A week ago Bush's only real rival in the establishment wing of the party seemed to be Christie, the often-embattled governor of New Jersey, who has spent the past year dealing with one image problem after another from bridge closures to Cowboy clinches.
But now, it seems the old warrior in Mitt is spoiling for a fight, or at least for talking about one. He had a lot of positive reinforcement on the hustings this fall. It seemed as though the nation was awake to his message, and maybe to his persona too. The ship didn't come in for him in 2008 or 2012, but was suddenly visible on the horizon. And, he reports, his once reluctant first lady, Ann, has acceded to another campaign.
And there was something else, something very much like needling coming from none other than Jeb Bush himself. The Floridian took several swipes at the weak points of Romney's 2012 campaign — the failure to maneuver around the issue of personal wealth and the lack of outreach to Hispanics, women and young people.
All this might have recalled the hard feelings between the two men three years ago, when Romney was trying to lay claim to the 2012 GOP nomination. Going into the critical primary in Florida, he badly needed a boost from the popular former governor in order to hold off the challenge from former House Speaker Newt Gingrich.
It might have been quite natural for Jeb Bush to embrace Romney at the time, as many others in the party hierarchy were doing. The two men had served as governors together in the previous decade, and Romney had wooed his former colleague assiduously. And there was that old bad blood between Gingrich and the first President Bush in the 1990s.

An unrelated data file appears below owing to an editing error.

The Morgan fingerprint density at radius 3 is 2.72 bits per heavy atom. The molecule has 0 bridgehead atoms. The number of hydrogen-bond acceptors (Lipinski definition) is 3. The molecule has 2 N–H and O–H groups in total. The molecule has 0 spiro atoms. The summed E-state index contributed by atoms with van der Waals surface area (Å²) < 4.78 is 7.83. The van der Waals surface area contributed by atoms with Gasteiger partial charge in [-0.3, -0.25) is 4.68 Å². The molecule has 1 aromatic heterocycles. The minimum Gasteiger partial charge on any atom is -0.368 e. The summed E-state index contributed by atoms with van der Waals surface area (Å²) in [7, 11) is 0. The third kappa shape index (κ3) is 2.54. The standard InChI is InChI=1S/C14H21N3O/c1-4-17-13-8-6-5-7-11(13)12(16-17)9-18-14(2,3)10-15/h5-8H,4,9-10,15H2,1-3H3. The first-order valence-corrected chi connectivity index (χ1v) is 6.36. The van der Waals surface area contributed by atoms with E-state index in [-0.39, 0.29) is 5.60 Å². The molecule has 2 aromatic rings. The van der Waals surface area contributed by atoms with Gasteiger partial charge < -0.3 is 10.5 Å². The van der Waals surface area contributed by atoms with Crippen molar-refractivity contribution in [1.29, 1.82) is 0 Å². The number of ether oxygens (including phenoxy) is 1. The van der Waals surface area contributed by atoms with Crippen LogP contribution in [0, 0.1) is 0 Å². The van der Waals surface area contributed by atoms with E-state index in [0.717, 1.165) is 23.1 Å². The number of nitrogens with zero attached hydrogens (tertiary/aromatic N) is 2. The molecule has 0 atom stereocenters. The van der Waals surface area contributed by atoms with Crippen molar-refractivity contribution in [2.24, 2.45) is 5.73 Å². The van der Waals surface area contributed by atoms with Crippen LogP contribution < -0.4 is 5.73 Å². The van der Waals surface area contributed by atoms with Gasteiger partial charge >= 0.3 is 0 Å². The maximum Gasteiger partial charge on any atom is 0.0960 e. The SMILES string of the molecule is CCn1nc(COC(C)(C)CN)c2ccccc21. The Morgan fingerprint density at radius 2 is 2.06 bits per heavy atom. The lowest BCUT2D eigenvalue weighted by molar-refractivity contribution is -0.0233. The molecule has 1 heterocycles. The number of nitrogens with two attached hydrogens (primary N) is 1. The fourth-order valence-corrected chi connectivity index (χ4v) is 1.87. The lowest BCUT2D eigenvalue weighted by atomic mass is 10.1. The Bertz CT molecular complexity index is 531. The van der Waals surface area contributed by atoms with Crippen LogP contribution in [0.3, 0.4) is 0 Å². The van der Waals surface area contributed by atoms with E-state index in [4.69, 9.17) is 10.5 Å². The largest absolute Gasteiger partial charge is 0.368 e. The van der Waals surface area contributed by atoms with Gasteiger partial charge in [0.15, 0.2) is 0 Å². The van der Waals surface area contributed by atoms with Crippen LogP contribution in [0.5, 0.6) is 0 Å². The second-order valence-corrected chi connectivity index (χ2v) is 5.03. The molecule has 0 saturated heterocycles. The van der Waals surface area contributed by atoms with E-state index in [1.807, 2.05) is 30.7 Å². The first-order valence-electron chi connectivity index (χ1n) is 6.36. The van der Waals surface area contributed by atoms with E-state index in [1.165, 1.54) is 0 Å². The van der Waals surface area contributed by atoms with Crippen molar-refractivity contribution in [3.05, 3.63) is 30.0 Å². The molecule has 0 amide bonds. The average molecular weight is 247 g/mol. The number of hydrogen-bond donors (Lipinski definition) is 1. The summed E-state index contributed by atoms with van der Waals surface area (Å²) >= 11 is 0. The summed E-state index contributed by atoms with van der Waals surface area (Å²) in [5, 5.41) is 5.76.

In 2012, however, Jeb Bush remained stubbornly aloof. The official line was that neutrality was best for the party and the state. But was Bush ambivalent about Romney? Was he thinking a failed Romney candidacy would create an open convention that summer, a convention that might turn to him? Or was he unwilling to take sides and anger the party's the more conservative core voters — people he might need later on?
It is unlikely that Romney has forgotten being held at arm's length in this way.
Both he and Jeb Bush have a sense of mission inherited from their fathers (Romney's was governor of Michigan and briefly a presidential aspirant in the 1960s). That is a personal burden that can bring men together. It is also an obsession that can set them on a collision course.
One thing is clear at this juncture. If both men run, they become each other's first hurdle. Both will also need to deal with Christie, to prevent any establishment assets from being siphoned off in that direction. All three of these center-right candidates will need to focus first on each other, rather than on the base-oriented conservatives who will be vying to challenge them from the right.
In short, what had been a predictable contest has now the potential to be a far more volatile and intriguing test of the character and direction of the Republican Party in our time.